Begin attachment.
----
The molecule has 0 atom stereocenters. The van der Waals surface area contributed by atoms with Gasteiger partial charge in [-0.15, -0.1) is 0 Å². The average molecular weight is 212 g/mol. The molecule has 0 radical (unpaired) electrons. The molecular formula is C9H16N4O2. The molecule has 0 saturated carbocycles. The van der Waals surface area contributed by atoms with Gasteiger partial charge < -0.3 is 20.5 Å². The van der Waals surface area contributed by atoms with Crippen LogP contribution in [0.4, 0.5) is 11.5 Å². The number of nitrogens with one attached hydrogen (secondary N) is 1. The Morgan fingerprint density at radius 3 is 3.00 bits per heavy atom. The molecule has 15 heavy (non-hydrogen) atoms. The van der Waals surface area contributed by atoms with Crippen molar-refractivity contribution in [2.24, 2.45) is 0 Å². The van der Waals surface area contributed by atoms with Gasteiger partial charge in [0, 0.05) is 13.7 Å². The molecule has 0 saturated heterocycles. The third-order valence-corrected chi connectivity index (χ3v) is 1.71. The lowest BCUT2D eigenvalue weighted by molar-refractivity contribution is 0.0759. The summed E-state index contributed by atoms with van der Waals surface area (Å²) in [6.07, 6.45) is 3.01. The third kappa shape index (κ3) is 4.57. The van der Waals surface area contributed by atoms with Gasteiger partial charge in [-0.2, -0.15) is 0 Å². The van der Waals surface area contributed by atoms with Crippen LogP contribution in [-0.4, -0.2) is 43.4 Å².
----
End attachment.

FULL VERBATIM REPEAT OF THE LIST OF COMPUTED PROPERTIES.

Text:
The molecule has 0 atom stereocenters. The van der Waals surface area contributed by atoms with Gasteiger partial charge in [-0.15, -0.1) is 0 Å². The average molecular weight is 212 g/mol. The molecule has 0 radical (unpaired) electrons. The molecular formula is C9H16N4O2. The molecule has 0 saturated carbocycles. The van der Waals surface area contributed by atoms with Gasteiger partial charge < -0.3 is 20.5 Å². The van der Waals surface area contributed by atoms with Crippen LogP contribution in [0.4, 0.5) is 11.5 Å². The number of nitrogens with one attached hydrogen (secondary N) is 1. The Morgan fingerprint density at radius 3 is 3.00 bits per heavy atom. The molecule has 15 heavy (non-hydrogen) atoms. The van der Waals surface area contributed by atoms with Crippen molar-refractivity contribution in [2.24, 2.45) is 0 Å². The van der Waals surface area contributed by atoms with Gasteiger partial charge in [0, 0.05) is 13.7 Å². The molecule has 0 saturated heterocycles. The third-order valence-corrected chi connectivity index (χ3v) is 1.71. The lowest BCUT2D eigenvalue weighted by molar-refractivity contribution is 0.0759. The summed E-state index contributed by atoms with van der Waals surface area (Å²) in [6.07, 6.45) is 3.01. The third kappa shape index (κ3) is 4.57. The van der Waals surface area contributed by atoms with Gasteiger partial charge in [-0.2, -0.15) is 0 Å². The van der Waals surface area contributed by atoms with Crippen LogP contribution in [-0.4, -0.2) is 43.4 Å².